Ferdinand II, Holy Roman Emperor

related topics
{war, force, army}
{son, year, death}
{church, century, christian}
{law, state, case}
{company, market, business}
{style, bgcolor, rowspan}

Ferdinand II (9 July 1578 – 15 February 1637), a member of the House of Habsburg, was Holy Roman Emperor (1619–1637), King of Bohemia (1617–1619, 1620–1637), and King of Hungary (1618–1625).[1][2] His rule coincided with the Thirty Years' War.



He was born at Graz, the son of Charles II, Archduke of Austria, and Maria Anna of Bavaria. He was educated by the Jesuits and later frequented the University of Ingolstadt. After completing his studies in 1595, he acceded to his hereditary lands (where his older cousin, Archduke Maximilian III of Austria, had acted as regent between 1593 and 1595) and made a pilgrimage to Loreto and Rome. Shortly afterwards, he began to suppress non-Catholic faith in his territories.

With the Oñate treaty, Ferdinand obtained the support of the Spanish Habsburgs in the succession of his childless cousin Matthias, in exchange for concessions in Alsace and Italy. In 1617, he was elected King of Bohemia by the Bohemian diet, in 1618, King of Hungary by the Hungarian estates, and in 1619, Holy Roman Emperor.

His ultracatholicism caused immediate turmoil in his non-Catholic subjects, especially in Bohemia. He did not respect the religious liberties granted by the Letter of Majesty conceded, signed by the previous emperor, Rudolph II, which had guaranteed the freedom of religion to the nobles and the inhabitants of the cities. Additionally, Ferdinand was an absolutist monarch and infringed several historical privileges of the nobles. Given the relatively great number of Protestants in the kingdom, including some of the nobles, the king's unpopularity soon caused the Bohemian Revolt. The Defenestration of Prague of 22 May 1618 is considered the first step of the Thirty Years' War.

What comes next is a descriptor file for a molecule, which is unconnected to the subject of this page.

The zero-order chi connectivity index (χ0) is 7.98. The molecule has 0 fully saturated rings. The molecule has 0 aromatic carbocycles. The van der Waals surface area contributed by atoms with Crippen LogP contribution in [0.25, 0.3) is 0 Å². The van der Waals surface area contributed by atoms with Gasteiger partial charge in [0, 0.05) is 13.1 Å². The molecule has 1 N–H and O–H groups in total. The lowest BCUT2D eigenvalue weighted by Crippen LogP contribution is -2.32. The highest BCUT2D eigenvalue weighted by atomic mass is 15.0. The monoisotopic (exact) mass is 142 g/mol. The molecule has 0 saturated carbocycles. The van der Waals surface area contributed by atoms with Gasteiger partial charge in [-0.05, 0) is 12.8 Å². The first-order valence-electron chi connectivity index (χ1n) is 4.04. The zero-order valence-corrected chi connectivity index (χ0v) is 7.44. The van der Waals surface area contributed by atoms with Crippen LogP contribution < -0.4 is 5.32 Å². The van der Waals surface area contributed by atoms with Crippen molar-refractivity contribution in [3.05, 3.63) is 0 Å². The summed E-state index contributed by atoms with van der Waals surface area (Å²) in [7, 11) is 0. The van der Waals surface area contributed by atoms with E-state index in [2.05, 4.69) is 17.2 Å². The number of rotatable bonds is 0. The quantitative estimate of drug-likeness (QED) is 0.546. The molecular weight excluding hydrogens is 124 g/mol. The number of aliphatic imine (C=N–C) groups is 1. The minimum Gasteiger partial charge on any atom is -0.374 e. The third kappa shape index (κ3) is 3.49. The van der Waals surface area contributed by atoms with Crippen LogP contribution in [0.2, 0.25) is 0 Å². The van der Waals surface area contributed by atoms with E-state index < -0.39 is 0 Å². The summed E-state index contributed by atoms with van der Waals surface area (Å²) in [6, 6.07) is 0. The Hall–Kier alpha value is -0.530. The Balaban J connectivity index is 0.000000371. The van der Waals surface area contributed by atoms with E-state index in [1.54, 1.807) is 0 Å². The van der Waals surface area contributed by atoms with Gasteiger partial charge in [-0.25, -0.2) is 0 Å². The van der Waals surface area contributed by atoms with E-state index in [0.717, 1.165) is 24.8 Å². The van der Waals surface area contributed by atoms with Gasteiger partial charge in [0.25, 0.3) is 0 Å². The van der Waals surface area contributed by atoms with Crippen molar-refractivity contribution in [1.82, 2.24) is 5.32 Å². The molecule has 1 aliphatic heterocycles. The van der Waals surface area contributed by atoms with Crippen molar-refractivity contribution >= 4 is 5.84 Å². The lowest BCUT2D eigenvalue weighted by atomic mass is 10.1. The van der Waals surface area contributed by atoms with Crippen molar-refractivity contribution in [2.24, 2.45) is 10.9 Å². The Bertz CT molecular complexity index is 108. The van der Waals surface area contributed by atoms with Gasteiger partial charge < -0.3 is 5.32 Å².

In the following events he remained one of the staunchest backers of the Anti-Protestant Counter Reformation efforts as one of the heads of the German Catholic League. Ferdinand succeeded Matthias as Holy Roman Emperor in 1619. Supported by the Catholic League and the Kings of Spain and Poland, Ferdinand decided to reclaim his possession in Bohemia and to quench the rebels. On 8 November 1620 his troops, led by the Belgian general Tilly, smashed the rebels of Frederick V of Palatinate, who had been elected as rival King in 1618. After Frederick's flight to the Netherlands, Ferdinand ordered forced conversion to Catholicism in Bohemia and Austria, causing Protestantism there to nearly disappear in the following decades, and reduced the Diet's power.

Full article ▸

related documents
Battle of Evesham
Claude Auchinleck
Hormizd IV
Battle of Yamen
Philip V of Macedon
Archduke Charles, Duke of Teschen
Gaius Cassius Longinus
Black Hole of Calcutta
Mehmed II
Battle of Covadonga
Buenaventura Durruti
Galactic Empire (Star Wars)
Tomás de Zumalacárregui
Bloody Sunday (1939)
Western Front
List of conflicts in the Middle East
John II Komnenos
Eisenhower and German POWs
James Bacque
Organisation de l'armée secrète
Maquis (World War II)
Battle of Lesnaya
Peace of Antalcidas
Battle of Nanking
Atlantic Wall
Wang Jingwei